Dane Carbaugh, who edits the Blazers blog AYoungSabonis.com, will be providing the occasional column for Blazersedge this season. Carbaugh will put together playbook-style video breakdowns to accompany his written observations. His previous posts -- on three-pointers and on transition defense -- went up last week.
Here, Carbaugh looks at how new Blazers center Robin Lopez is fitting in so far this season. -- Ben
After several double-digit rebounding games, Portland seems to have settled the question mark at the center position in Robin Lopez. He's been putting in serious work on the low block for the Blazers, and game film shows that the acquisition of the young center was another smart off season move for the organization.
Lopez isn't an All-Star caliber center, nor is he a dominant shot blocker. That being said, his size and his length allow him to at least alter shots at the rim when he doesn't get a hand on them. By changing the arc on shots in the paint, Lopez is able to clean up the glass as soft rebounds glance off the bucket. Lopez is able to create changes in possession with his defensive ability without blocking shots.
Watching him move around the court, he's also well-disciplined in the painted area. He's rarely locked under the basket, and he spends most of his time outside of the restricted area. Lopez is a keen observer of the offense, and doesn't rush the rim on plays where he's six or more feet from the basket. The Blazers center has a nose for the ball, fighting through arms and distancing himself where he can't be boxed out properly.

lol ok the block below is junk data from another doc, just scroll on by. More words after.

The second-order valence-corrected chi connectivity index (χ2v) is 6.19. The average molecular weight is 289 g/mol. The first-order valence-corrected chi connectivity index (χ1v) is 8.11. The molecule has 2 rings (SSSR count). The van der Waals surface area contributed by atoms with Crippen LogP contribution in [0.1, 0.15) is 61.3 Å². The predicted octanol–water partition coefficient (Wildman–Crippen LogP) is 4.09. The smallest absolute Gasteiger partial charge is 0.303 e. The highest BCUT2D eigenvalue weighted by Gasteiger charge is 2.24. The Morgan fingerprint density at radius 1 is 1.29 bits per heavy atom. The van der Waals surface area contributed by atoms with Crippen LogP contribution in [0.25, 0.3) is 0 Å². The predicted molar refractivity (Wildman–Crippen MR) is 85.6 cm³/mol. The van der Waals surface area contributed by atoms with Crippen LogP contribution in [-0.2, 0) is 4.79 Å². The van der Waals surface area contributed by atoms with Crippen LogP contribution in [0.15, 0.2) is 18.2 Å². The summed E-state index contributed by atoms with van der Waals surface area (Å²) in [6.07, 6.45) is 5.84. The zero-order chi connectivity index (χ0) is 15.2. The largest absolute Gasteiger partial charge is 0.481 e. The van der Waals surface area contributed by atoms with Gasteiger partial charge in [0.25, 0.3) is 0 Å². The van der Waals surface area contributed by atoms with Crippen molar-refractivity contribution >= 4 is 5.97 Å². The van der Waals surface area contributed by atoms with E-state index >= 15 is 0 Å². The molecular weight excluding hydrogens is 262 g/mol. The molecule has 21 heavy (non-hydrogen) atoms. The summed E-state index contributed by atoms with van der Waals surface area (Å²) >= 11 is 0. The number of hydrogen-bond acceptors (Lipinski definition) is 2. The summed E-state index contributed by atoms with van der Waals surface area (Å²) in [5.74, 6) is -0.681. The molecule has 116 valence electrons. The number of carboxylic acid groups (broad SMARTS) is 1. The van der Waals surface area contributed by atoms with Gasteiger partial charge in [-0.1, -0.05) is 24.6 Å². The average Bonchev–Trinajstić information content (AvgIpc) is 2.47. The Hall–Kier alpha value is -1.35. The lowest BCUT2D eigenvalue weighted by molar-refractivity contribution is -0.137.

Perhaps most important is Lopez's own dedication to the art of the boxout. As shots go up, game film shows Lopez turning to match up with the biggest player in his area rather than ball-watching or running to the rim. That results in his ability to create early position and out-muscle some of the best rebounders in the game.
Lopez stays disciplined and gets a clean boxout on Miles Plumlee far away from the basket.
Robin Lopez's career per-game averages in rebounding aren't particularly impressive, and for good reason. Including this season, he has a career average of 17.7 minutes per game. That has resulted in a career average of just 4 RPG.
It's his per-36 numbers that tell the real story.
Robin Lopez's career and 2013-14 numbers.
Per-36 stats are a number that helps standardize per-game production for players who may not see the floor as much as a normal starter. In this case, Robin Lopez is a perfect example. The goal of using the per-36 stat is to get a better understanding of who does the most with their time on the court on a per-minute average, extrapolated to starters minutes.
In fact, Lopez's per-36 numbers aren't as dismal as his career per-game averages suggest. With starters minutes for the first time in his five year career here in Portland, his 2013-14 per-game average more closely resembles his per-36 numbers, and show that Lopez is more than his career numbers might initially suggest.
Right now, Robin Lopez looks exactly like what the Blazers were hoping for.
Note: All statistics through Saturday.
Video via MySynergySports.com
-- Dane Carbaugh | AYoungSabonis.com | @DaneCarbaugh